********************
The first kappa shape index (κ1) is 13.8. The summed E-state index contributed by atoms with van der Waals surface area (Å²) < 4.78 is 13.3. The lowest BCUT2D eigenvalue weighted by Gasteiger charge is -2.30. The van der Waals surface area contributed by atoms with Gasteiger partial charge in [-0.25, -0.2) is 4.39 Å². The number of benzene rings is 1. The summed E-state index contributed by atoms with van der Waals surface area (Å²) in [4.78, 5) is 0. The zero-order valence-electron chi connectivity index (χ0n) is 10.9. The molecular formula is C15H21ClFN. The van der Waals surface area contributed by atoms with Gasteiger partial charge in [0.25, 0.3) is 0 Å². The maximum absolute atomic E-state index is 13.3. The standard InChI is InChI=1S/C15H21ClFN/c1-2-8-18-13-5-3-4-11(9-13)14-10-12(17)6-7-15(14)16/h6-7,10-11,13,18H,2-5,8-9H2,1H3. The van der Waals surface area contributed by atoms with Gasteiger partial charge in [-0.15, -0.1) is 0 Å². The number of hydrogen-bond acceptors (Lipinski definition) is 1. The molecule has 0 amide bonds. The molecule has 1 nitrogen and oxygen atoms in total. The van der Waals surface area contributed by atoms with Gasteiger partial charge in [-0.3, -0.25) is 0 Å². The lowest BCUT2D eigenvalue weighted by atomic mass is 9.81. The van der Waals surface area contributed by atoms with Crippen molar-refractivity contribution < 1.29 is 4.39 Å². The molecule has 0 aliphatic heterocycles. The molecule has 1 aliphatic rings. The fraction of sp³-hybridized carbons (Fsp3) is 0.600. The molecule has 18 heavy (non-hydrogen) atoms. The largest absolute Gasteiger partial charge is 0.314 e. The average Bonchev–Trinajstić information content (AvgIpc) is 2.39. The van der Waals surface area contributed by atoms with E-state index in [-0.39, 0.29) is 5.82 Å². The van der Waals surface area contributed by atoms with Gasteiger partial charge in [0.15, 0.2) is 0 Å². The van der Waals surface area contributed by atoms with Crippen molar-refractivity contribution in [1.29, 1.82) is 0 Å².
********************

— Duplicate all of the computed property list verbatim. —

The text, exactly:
The first kappa shape index (κ1) is 13.8. The summed E-state index contributed by atoms with van der Waals surface area (Å²) < 4.78 is 13.3. The lowest BCUT2D eigenvalue weighted by Gasteiger charge is -2.30. The van der Waals surface area contributed by atoms with Gasteiger partial charge in [-0.25, -0.2) is 4.39 Å². The number of benzene rings is 1. The summed E-state index contributed by atoms with van der Waals surface area (Å²) in [4.78, 5) is 0. The zero-order valence-electron chi connectivity index (χ0n) is 10.9. The molecular formula is C15H21ClFN. The van der Waals surface area contributed by atoms with Gasteiger partial charge in [0.25, 0.3) is 0 Å². The maximum absolute atomic E-state index is 13.3. The standard InChI is InChI=1S/C15H21ClFN/c1-2-8-18-13-5-3-4-11(9-13)14-10-12(17)6-7-15(14)16/h6-7,10-11,13,18H,2-5,8-9H2,1H3. The van der Waals surface area contributed by atoms with Gasteiger partial charge in [-0.15, -0.1) is 0 Å². The number of hydrogen-bond acceptors (Lipinski definition) is 1. The molecule has 0 amide bonds. The molecule has 1 nitrogen and oxygen atoms in total. The van der Waals surface area contributed by atoms with Gasteiger partial charge in [-0.3, -0.25) is 0 Å². The lowest BCUT2D eigenvalue weighted by atomic mass is 9.81. The van der Waals surface area contributed by atoms with Crippen molar-refractivity contribution < 1.29 is 4.39 Å². The molecule has 0 aliphatic heterocycles. The molecule has 1 aliphatic rings. The fraction of sp³-hybridized carbons (Fsp3) is 0.600. The molecule has 18 heavy (non-hydrogen) atoms. The largest absolute Gasteiger partial charge is 0.314 e. The average Bonchev–Trinajstić information content (AvgIpc) is 2.39. The van der Waals surface area contributed by atoms with E-state index in [-0.39, 0.29) is 5.82 Å². The van der Waals surface area contributed by atoms with Gasteiger partial charge in [0.15, 0.2) is 0 Å². The van der Waals surface area contributed by atoms with Crippen molar-refractivity contribution in [1.29, 1.82) is 0 Å².